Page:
This upcoming presidential election is one of the most divisive and interesting in recent memory. We have two of the most unpopular presidential candidates of all time, Republican nominee Donald Trump and Democratic nominee Hillary Clinton.
Trump has committed so many gaffes, it’s hard to pick a few to highlight. From his constant “build a wall” refrain on immigration, to the public degradation of a Gold Star Family, he seems to be upping the ridiculousness of his statements with each passing week.
Trump bashes Republican establishment, Walker in Janesville rallyAt Janesville Holiday Inn Express, amid protests and campaign staff upheaval, Donald Trump rallied more than 2,000 exuberant supporters, with repeated Read…
Clinton has somehow found a way to keep the race close. Between a private email server fiasco that has led many to think Clinton should go to jail and the subsequent pay-to-play scandal where donors to the Clinton Foundation were given special treatment.
Corruption on the left, absurdity on the right — where are voters to turn to? I don’t have any answers, but it is important that we ask these questions not just of the presidential nominees, but of legislators as well.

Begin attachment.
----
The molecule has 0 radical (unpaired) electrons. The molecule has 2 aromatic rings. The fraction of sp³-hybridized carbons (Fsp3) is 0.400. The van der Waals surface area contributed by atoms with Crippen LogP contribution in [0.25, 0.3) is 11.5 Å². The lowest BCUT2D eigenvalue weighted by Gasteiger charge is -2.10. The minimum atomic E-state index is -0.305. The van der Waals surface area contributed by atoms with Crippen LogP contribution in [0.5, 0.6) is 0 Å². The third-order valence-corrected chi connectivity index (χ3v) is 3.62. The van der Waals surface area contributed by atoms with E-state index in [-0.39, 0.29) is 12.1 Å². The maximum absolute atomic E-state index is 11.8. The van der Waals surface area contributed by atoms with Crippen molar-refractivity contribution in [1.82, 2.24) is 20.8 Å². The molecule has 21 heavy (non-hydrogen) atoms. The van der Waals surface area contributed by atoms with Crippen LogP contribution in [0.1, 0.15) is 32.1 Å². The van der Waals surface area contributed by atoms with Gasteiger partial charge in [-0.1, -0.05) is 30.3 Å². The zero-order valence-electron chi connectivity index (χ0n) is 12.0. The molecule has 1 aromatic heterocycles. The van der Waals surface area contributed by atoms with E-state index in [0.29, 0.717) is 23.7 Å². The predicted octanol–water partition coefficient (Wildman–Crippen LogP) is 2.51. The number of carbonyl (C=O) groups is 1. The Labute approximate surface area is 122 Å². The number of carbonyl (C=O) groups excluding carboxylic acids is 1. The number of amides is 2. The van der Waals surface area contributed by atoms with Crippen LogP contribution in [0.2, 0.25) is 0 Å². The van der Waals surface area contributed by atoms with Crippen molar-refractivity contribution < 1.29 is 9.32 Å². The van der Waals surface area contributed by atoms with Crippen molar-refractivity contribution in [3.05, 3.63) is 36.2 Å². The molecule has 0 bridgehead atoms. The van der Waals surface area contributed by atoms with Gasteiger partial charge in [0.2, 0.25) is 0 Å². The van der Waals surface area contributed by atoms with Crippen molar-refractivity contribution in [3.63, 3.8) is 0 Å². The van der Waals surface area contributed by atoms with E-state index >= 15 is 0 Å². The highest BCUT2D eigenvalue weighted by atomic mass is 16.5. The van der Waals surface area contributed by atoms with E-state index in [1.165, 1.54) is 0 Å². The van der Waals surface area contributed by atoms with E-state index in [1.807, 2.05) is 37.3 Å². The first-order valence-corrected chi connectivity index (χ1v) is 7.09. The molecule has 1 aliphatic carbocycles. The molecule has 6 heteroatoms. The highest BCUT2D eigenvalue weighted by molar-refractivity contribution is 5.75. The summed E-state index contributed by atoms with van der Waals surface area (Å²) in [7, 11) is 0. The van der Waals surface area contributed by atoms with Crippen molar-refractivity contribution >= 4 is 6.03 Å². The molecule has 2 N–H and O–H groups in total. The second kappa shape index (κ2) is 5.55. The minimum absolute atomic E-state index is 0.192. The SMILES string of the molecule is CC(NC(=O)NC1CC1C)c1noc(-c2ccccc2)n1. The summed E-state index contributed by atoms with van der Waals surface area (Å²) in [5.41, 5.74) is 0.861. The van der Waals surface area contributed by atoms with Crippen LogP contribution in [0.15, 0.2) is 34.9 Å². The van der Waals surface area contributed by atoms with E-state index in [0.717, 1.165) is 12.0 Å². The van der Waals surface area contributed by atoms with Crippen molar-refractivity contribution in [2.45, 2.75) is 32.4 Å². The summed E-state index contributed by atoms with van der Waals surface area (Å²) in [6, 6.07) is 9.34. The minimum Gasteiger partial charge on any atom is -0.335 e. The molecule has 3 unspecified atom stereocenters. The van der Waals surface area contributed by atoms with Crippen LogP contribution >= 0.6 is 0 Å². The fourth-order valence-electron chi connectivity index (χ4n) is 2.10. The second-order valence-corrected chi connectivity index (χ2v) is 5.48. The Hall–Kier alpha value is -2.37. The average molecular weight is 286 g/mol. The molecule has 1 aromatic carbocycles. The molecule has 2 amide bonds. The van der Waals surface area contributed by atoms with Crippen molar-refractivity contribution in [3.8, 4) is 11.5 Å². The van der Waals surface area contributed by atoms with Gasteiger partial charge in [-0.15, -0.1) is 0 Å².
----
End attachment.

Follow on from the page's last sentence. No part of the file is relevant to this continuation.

Sen. Ron Johnson, R-Wis., believes Trump should be trusted with the nuclear codes. He also wants college professors to be replaced with instructional videos — even though the video he referenced as an example would not have been possible without the work of 11 professors consulted on the project. What is going on here? Did the land of Miller Lite just give us Donald Trump Lite?
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It’s not that simple. Though they share strong business backgrounds, Johnson has real experience in government. He is the chairman of the Homeland Security and Governmental Affairs Senate committee, and sits on Committees for Budget, Foreign Relations and Commerce, Science and Transportation.
Yet his opponent in the race, former U.S. Sen. Russ Feingold, D-Wis., also has previous experience, and has sponsored more than 400 bills compared to Johnson’s 61. Unfortunately, many of the corruption issues that plague Clinton have followed Feingold. The Milwaukee Journal Sentinel released a scathing report on Feingold in 2011, detailing how the anti-super PAC former senator raised $7.1 million in a super PAC, and saw much of that money go to salaries for himself, aides and consultants. Back in 1992, Feingold pledged to raise the majority of his campaign contributions from Wisconsinites, yet he clearly failed in that respect.
A president only has so much power. The person advocating for your interests in Washington D.C. is just as, if not more important, to your day-to-day life. So let’s make sure we know exactly who we are voting into those positions.
Eric Hilkert ([email protected] ) is a sophomore with an undecided major.